History, it has been said, is just one damn thing after another. And Paris is a place where those things keep happening, history is everywhere. Yet, how much of history do we know. A million, maybe a billion details that merely scratch the surface. The events that shaped the world or the path it would take are documented in the monuments. 13 million people a year visit Notre Dame. In how many minds has Napoleon placed the crown on his own head? But what about the events that didn't shape the world, at least not for you or me? 42 million people a year visit Paris and about 2.5 million live there. What of the history they make that no one else sees or feels? Where does it go? Given enough time wandering around in this city, say 20 years, and I begin to think about this. Can I see the ghost trails I have left here? Sitting with Jean-Pierre, a waiter at La Taverne on boulevard St Germain looking at the pictures of his grandchildren and talking about fishing. Jean-Pierre retired long ago and I hope the fishing is good for him. La Taverne disappeared last year. It is now rather more fancy and much less attractive to me. The seat in the corner where you could see the full moon over the church tower is gone but the sense of it lingers. Here are some chairs in Luxembourg Gardens. These chairs are all over the grounds, in the woods, alongside the fountains. What is their history? Just look at them. Can you see as I do that they have just been vacated, that people sat here and talked and that that moment will linger? Or are they just waiting, inviting us to sit, to make our own history?
Wednesday, April 18, 2012
Wednesday, April 4, 2012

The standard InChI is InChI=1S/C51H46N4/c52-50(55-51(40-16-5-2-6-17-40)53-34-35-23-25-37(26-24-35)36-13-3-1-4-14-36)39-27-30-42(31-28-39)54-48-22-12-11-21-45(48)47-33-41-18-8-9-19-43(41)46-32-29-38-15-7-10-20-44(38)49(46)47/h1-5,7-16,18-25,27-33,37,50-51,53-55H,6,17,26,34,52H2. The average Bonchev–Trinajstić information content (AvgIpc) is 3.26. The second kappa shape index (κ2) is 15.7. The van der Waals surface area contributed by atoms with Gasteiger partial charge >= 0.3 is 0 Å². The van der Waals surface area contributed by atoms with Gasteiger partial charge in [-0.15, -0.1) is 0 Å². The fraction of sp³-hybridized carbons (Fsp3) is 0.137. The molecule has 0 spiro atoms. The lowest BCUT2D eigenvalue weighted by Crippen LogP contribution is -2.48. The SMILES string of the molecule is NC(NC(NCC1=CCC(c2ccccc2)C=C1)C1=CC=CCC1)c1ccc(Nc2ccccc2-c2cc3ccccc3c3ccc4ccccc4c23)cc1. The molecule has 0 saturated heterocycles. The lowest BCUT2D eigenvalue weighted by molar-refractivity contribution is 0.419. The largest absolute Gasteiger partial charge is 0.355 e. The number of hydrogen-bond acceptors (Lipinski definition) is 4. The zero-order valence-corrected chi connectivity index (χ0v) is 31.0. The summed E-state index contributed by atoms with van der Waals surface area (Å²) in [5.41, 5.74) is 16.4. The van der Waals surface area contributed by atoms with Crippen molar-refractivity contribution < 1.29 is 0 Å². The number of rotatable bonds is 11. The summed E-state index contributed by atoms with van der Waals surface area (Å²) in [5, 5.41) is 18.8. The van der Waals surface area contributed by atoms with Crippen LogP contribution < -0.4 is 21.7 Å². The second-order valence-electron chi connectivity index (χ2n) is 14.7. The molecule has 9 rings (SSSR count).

It's been raining all morning in Paris and I've been out walking in it. It is December, not cold, yet the light has that filtered winter feel about it. I've been walking in Luxembourg Gardens, getting wet in the light rain. My shoes are dusty from the pathways in the Gardens. It is truly a black and white day punctuated by an occasional dark green. I'm at loose ends, I've seen the Cézanne exhibit at the Luxembourg Museum twice and besides, I'm feeling lazy. Paris can be a demanding mistress. Come here! See this! Doesn't that look good, taste it! Sometimes you want to run and hide from even your best friends. I duck down rue Férou just because it doesn't look interesting and probably won't make any demands on me. It's a narrow street and very closed in. Halfway down the street the rain stops suddenly. I'm a little surprised, it seemed so resolute. My little alley opens out onto Place St Sulpice. The church has been undergoing renovation for several years but is uncovered now. Oddly, it has taken so long to clean that the parts that were first cleaned already look dirty. It somehow fits this church with its asymmetric towers to be dressed in several tones from white to a not unpleasant earth tone. The sky is slate gray making the light in the Place more dramatic. I see a man with a hat smoking a pipe. It sets the era back 75 years to a time when all men wore hats and Inspector Maigret was on the trail of miscreants on these very streets. Thinking of Maigret makes me think of beer and there is a nice little café just behind the fountain in this image. I'll sit there a while, care to join me?